LaMichael James has been a bust in his first two years in the NFL and Anthony Dixon is a free agent. While the 49ers do have two talented running backs in the form of Kendall Hunter and Marcus Lattimore on the roster, one has a serious injury history and the other doesn't seem to have taken that next step as a runner in the NFL.
Seastrunk jumps out on tape due to his low center of gravity and ability to break tackles at the line of scrimmage. At 5'9" and 210 pounds, he's built very much like Maurice Jones-Drew and possesses nearly the same running style. The Baylor product will use plus vision to find holes and break through the line. Pretty much a one-trick pony, he will need to improve as a pass catcher to be considered a three-down back in the NFL.
4th Round, 125th Pick: Bryan Stork, Center, Florida State
Jonathan Goodwin is about as good as gone. Even if he decides to play next season instead of hanging up the cleats, it will likely be for another team. It's also about time that San Francisco gets younger at the center position. Fortunately for Trent Baalke and Co, this class is loaded with starter-caliber centers.
Stork is one of those athletic centers that can pull to either side of the line and get out in front of the runner down the field. He has experience playing guard, which could also come in handy moving forward. The Florida State product took home the Rimington Trophy as the best center in the nation this past season. He's also a plug-and-play rookie.
5th Round, 158th Pick: Brandon Thomas, Guard, Clemson
At this point in the draft, it's all about depth. 2012 draft pick Joe Looney has shown a whole lot of nothing, pretty much representing that draft class to a T. He's nothing more than an average back up at this point. While Daniel Kilgore has shown a ton of promise, San Francisco could afford to acquire more depth. The good thing about Thomas is that he's versatile. He can play both tackle and guard, which would be huge for the 49ers moving forward. Thomas is also an above-average interior pass protector with solid mechanics.
6th Round, 189th Pick: Ben Gardner, Defensive End, Stanford
Jim Harbaugh has really stayed away from his former Stanford player, as the 49ers have yet to draft a single Cardinal in his three years with the team. Gardner hasn't exploded on to the scene as some thought he would. He's solid against the run, but hasn't done a whole lot to get to the quarterback.
Where I did project another defensive end to San Francisco earlier, Gardner and Easley have tremendously different games. In reality, the 49ers are likely to be doing a whole lot of trading in the draft come May. Just too many picks to fill a minimal amount of holes. If not, the later rounds are going to be all about acquiring value. Gardner represents that at the end of the sixth round.
7th Round, 218th Pick: Dri Archer, Wide Receiver, Kent State
The first of what may end up being four seventh-round picks, San Francisco nabs a player it envisioned it was getting in LaMichael James two years ago. Archer exploded on to the scene after an explosive 20-touchdown 2012 campaign. At 5'7" and 170 pounds, Archer reminds me a great deal of Dexter McCluster, who made the Pro Bowl for the Kansas City Chiefs this year. His athleticism and pass-catching ability indicates that Archer can line up as both a running back and a receiver at the next level. Listed as a wide receiver, Archer is CBS Sports 259th-ranked prospect.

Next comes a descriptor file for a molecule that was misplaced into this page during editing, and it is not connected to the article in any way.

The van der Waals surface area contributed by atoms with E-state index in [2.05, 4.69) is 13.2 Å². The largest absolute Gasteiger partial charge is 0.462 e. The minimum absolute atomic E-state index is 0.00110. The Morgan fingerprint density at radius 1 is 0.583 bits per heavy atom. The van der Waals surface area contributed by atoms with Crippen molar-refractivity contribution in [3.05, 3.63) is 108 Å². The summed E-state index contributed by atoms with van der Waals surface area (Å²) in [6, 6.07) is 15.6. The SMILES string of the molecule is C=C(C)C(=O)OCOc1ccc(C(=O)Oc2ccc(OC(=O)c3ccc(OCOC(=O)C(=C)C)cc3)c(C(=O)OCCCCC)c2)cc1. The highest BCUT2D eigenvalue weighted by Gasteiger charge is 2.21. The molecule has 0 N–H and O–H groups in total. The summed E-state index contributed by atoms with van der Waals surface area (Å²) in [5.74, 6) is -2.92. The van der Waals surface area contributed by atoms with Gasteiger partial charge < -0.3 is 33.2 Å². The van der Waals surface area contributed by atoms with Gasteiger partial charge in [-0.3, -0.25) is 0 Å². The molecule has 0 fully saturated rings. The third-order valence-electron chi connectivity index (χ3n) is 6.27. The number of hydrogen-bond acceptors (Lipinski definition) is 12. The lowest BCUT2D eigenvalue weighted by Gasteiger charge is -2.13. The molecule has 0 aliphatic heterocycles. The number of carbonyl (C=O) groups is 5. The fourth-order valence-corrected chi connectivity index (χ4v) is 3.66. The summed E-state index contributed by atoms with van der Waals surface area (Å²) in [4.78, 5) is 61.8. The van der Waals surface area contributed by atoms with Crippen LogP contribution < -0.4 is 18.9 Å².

7th Round, 219th Pick: Aaron Colvin, Cornerback, Oklahoma
Despite tearing his ACL in practice at the Senior Bowl, I have a hard time believing that Colvin will fall to the seventh round in May. He was an early day-two prospect prior to the injury and shouldn't fall past the fifth round. With that said, everything I am reading indicates that his slide might be more exaggerated than I think. He's now ranks outside of the top 200 according to CBS Sports. If that ends up being where Colvin drops in May, there is no reason to believe that the 49ers won't pick him up with an idea of redshirting him as a rookie.
7th Round, 222nd Pick: Colt Lyerla, Tight End, Oregon
Again, it's all about value. Lyerla would have easily been a second or third rounder if it wasn't for an arrest on cocaine possession last year, via ESPN.com. He is an athletic freak, who would represent a tremendous mismatch issues for opposing defenses. If Lyerla can get his head on straight, he's going to be an elite tight end in the NFL. If not, the 49ers will move on relatively quickly. After all, a seventh-round pick for a team that has been to three consecutive NFC Championship games doesn't represent tremendous upside in terms of making the team.
Vincent Frank has been covering the National Football League for three years. He started out writing for Bleacher Report and is currently the head editor at eDraft and a columnist at Pro Football Focus. Vincent co-hosts a weekly radio show called "Football Debate Central" with former NFL player Ryan Riddle and has seen his work featured on CNN, BR and Los Angeles Times, among many other outlets.